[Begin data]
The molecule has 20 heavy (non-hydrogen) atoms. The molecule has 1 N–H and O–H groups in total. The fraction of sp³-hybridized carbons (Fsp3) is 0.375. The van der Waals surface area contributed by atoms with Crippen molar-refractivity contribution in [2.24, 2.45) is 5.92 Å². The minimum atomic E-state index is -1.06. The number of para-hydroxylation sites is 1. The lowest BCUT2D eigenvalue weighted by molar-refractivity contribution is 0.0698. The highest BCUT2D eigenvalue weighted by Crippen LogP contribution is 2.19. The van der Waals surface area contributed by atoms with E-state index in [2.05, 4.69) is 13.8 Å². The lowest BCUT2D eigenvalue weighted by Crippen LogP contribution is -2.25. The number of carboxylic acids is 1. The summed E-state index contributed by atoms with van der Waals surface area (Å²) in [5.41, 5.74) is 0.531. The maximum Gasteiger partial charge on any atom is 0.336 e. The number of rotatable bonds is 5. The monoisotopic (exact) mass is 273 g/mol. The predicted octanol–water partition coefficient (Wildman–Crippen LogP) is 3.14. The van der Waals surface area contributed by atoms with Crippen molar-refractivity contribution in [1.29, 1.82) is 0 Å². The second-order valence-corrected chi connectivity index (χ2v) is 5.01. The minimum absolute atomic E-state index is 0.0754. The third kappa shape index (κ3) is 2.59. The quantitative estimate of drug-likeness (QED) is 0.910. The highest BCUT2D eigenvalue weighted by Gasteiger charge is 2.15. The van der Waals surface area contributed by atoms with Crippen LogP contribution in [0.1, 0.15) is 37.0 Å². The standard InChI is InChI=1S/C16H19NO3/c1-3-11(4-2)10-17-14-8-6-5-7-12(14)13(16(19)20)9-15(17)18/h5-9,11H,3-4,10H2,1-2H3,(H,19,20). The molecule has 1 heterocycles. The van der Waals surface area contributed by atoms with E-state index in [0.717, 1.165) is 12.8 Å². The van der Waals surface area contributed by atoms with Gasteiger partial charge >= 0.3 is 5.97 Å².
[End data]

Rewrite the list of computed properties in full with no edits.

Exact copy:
The molecule has 20 heavy (non-hydrogen) atoms. The molecule has 1 N–H and O–H groups in total. The fraction of sp³-hybridized carbons (Fsp3) is 0.375. The van der Waals surface area contributed by atoms with Crippen molar-refractivity contribution in [2.24, 2.45) is 5.92 Å². The minimum atomic E-state index is -1.06. The number of para-hydroxylation sites is 1. The lowest BCUT2D eigenvalue weighted by molar-refractivity contribution is 0.0698. The highest BCUT2D eigenvalue weighted by Crippen LogP contribution is 2.19. The van der Waals surface area contributed by atoms with E-state index in [2.05, 4.69) is 13.8 Å². The lowest BCUT2D eigenvalue weighted by Crippen LogP contribution is -2.25. The number of carboxylic acids is 1. The summed E-state index contributed by atoms with van der Waals surface area (Å²) in [5.41, 5.74) is 0.531. The maximum Gasteiger partial charge on any atom is 0.336 e. The number of rotatable bonds is 5. The monoisotopic (exact) mass is 273 g/mol. The predicted octanol–water partition coefficient (Wildman–Crippen LogP) is 3.14. The van der Waals surface area contributed by atoms with Crippen molar-refractivity contribution in [1.29, 1.82) is 0 Å². The second-order valence-corrected chi connectivity index (χ2v) is 5.01. The minimum absolute atomic E-state index is 0.0754. The third kappa shape index (κ3) is 2.59. The quantitative estimate of drug-likeness (QED) is 0.910. The highest BCUT2D eigenvalue weighted by Gasteiger charge is 2.15. The van der Waals surface area contributed by atoms with Crippen LogP contribution in [0.1, 0.15) is 37.0 Å². The standard InChI is InChI=1S/C16H19NO3/c1-3-11(4-2)10-17-14-8-6-5-7-12(14)13(16(19)20)9-15(17)18/h5-9,11H,3-4,10H2,1-2H3,(H,19,20). The molecule has 1 heterocycles. The van der Waals surface area contributed by atoms with E-state index in [0.717, 1.165) is 12.8 Å². The van der Waals surface area contributed by atoms with Gasteiger partial charge >= 0.3 is 5.97 Å².